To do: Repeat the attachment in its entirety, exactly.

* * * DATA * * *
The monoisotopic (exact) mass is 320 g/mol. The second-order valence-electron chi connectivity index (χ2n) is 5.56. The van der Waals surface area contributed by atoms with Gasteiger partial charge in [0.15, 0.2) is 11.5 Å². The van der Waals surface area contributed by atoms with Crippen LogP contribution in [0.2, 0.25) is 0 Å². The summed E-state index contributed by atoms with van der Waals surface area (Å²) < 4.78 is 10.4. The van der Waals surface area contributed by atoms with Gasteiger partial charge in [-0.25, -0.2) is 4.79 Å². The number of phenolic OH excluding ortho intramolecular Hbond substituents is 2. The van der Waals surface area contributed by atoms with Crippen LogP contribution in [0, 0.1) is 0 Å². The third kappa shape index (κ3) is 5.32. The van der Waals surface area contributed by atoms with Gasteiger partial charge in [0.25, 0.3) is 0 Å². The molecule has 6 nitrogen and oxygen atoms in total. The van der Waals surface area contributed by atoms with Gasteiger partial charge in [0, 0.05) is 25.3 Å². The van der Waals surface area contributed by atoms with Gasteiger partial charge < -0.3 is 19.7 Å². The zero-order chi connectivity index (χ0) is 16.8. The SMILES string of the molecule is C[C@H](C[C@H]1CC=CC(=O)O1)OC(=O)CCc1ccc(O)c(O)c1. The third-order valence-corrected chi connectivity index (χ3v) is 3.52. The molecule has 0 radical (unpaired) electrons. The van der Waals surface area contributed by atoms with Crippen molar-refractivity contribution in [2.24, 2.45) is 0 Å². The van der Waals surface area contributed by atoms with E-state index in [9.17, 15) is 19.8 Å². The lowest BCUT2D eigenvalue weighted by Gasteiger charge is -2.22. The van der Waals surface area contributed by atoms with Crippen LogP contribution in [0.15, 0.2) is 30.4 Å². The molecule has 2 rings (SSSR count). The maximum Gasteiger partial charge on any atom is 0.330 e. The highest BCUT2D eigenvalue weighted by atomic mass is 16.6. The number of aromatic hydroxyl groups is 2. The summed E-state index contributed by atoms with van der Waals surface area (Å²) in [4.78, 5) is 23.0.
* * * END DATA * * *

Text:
The monoisotopic (exact) mass is 320 g/mol. The second-order valence-electron chi connectivity index (χ2n) is 5.56. The van der Waals surface area contributed by atoms with Gasteiger partial charge in [0.15, 0.2) is 11.5 Å². The van der Waals surface area contributed by atoms with Crippen LogP contribution in [0.2, 0.25) is 0 Å². The summed E-state index contributed by atoms with van der Waals surface area (Å²) < 4.78 is 10.4. The van der Waals surface area contributed by atoms with Gasteiger partial charge in [-0.25, -0.2) is 4.79 Å². The number of phenolic OH excluding ortho intramolecular Hbond substituents is 2. The van der Waals surface area contributed by atoms with Crippen LogP contribution in [0, 0.1) is 0 Å². The third kappa shape index (κ3) is 5.32. The van der Waals surface area contributed by atoms with Gasteiger partial charge in [0.25, 0.3) is 0 Å². The molecule has 6 nitrogen and oxygen atoms in total. The van der Waals surface area contributed by atoms with Gasteiger partial charge in [0, 0.05) is 25.3 Å². The van der Waals surface area contributed by atoms with Gasteiger partial charge < -0.3 is 19.7 Å². The zero-order chi connectivity index (χ0) is 16.8. The SMILES string of the molecule is C[C@H](C[C@H]1CC=CC(=O)O1)OC(=O)CCc1ccc(O)c(O)c1. The third-order valence-corrected chi connectivity index (χ3v) is 3.52. The molecule has 0 radical (unpaired) electrons. The van der Waals surface area contributed by atoms with Crippen molar-refractivity contribution in [2.24, 2.45) is 0 Å². The van der Waals surface area contributed by atoms with E-state index in [9.17, 15) is 19.8 Å². The lowest BCUT2D eigenvalue weighted by Gasteiger charge is -2.22. The van der Waals surface area contributed by atoms with Crippen LogP contribution in [0.15, 0.2) is 30.4 Å². The molecule has 2 rings (SSSR count). The maximum Gasteiger partial charge on any atom is 0.330 e. The highest BCUT2D eigenvalue weighted by atomic mass is 16.6. The number of aromatic hydroxyl groups is 2. The summed E-state index contributed by atoms with van der Waals surface area (Å²) in [4.78, 5) is 23.0.